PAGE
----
The opening scene of the Iranian film Just 6.5 wouldn’t look out of place in a normal American police procedural: a team of plainclothes cops raids a drug den and one of them chases a suspect on foot through narrow streets and into the alleyways. After that, however, the film goes in directions one would never see on Special Victims Unit.
Screening in the Competition section of the 32nd TIFF and marking its Asian Premiere, Just 6.5 endeavors to take on Iran’s massive drug addiction problem by filtering it through the eyes of the police, who have their work cut out for them. The title refers to the estimated number (in millions) of addicts in Iran. It is a number that, as the director, Saeed Roustaee, told the press after the screening, has increased 100-fold over the last few decades.
“There is a strong connection between poverty and drug addiction,” he said. “The economy has a huge impact on the drug problem, and our neighbor, as you know, is Afghanistan, where one of the main industries is drug manufacturing. Drugs will continue to flow into our country, and as the amount increases, the price goes down, thus resulting in even more addicts. It’s too much for the authorities.”
The authorities in the movie, Roustaee’s second feature and a megahit at the Iranian box office, are mainly represented by a handful of detectives who have their own personal and professional problems to attend to, and often they take their frustrations out on suspects and witnesses alike—or on other policemen. The main rivalry, in fact, is between a veteran sergeant whose wife is nagging him to take a desk job and a subordinate whose son was murdered by a drug kingpin as a kind of revenge. It is this kingpin who is the ultimate prey in this very convoluted story, and it’s constantly implied that there are even bigger fish above him.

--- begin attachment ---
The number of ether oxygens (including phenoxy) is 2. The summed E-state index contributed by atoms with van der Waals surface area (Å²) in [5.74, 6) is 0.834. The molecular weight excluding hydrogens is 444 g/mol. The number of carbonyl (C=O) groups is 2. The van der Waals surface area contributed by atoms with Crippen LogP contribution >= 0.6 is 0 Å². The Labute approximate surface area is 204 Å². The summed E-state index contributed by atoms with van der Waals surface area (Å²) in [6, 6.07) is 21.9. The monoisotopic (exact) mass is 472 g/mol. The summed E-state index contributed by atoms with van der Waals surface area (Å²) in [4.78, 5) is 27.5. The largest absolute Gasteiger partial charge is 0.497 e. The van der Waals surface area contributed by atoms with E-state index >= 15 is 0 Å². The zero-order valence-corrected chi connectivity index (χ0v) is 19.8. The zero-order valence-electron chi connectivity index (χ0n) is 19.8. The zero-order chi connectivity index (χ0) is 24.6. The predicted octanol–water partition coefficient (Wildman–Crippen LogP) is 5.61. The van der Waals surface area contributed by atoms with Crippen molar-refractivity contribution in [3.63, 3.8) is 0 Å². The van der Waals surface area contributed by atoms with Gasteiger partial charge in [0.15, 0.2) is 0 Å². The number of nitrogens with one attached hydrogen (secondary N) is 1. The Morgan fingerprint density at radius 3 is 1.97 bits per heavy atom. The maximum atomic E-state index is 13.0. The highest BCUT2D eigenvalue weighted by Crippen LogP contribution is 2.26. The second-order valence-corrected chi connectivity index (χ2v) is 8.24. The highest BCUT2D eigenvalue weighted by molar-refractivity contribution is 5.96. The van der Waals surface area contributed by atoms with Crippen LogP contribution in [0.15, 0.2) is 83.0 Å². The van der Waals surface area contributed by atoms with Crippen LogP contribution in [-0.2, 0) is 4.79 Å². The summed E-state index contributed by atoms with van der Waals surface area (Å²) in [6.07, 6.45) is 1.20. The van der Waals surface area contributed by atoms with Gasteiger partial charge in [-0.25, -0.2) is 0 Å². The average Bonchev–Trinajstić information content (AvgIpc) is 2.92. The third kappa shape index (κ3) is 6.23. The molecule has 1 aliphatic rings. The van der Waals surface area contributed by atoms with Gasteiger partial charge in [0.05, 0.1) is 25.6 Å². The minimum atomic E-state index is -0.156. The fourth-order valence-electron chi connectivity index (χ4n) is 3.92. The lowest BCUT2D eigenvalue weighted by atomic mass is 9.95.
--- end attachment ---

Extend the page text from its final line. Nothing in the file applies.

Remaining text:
Navid Mohammadzadeh, the actor who played this kingpin was quick to point out to the press at TIFF that, like the villain he plays, he has a very large family and understands how the kingpin feels responsible for his brood. It’s why he deals drugs, and though the character often has sinister, dangerous motivations, in the end he is mainly just trying to protect his family. “But I have no experience as a drug dealer,” he said. “It’s just that I always adhere to Toshiro Mifune’s advice to actors: judge the role by your own standards.”
Actually, there are a number of references to Japan in the movie. In one scene the police stop suspected middlemen at the airport who are attempting to smuggle drugs into Japan. There is also a mysterious character called Japanese Reza who seems to be the top guy in the hierarchy, though we never see this person and he may not, in fact, exist.
“It wasn’t intentional,” said the director. “When we wrote the script the character did appear and the actor we chose had what we felt was a Japanese face, but in the end we didn’t use any of his scenes.”
Mohammadzadeh added, “And in Persian, ‘Japanese’ is easier to say than, say, ‘Saudi’ or ‘Thai.’”
The most impressive aspect of the film is the way it reveals the Iranian justice system, which relies less on the kind of legal procedures of due process that Westerners are used to and seems tied inextricably to bureaucratic formulas that can be quite arbitrary. Since the conditions of imprisonment and punishment often seem barbaric, these considerations are not minor, and one Iranian reporter, who seemed genuinely shocked to see these aspects on the screen, wondered how the filmmakers got away with it.
“I was just taking a part of society, in this case one drug case, and focusing on it,” said the director. “If you make a story about a divorce, it doesn’t mean all people are getting divorces. I want people to see this as an isolated story, but one that tells you something important about society. Besides, we had a limited budget.”
That limitation has been put to impressive use. The final scene is a drone shot of a massive traffic jam on a highway as the police chase suspects among the cars. Apparently, the shot caused such a stir on social media that foreign press picked it up, thinking it might have been an anti-US demonstration.
“We only asked the police for 5 minutes to shoot the scene,” said the director, “But of course we couldn’t finish in that amount of time, so we just kept continually asking for 5-minute extensions.”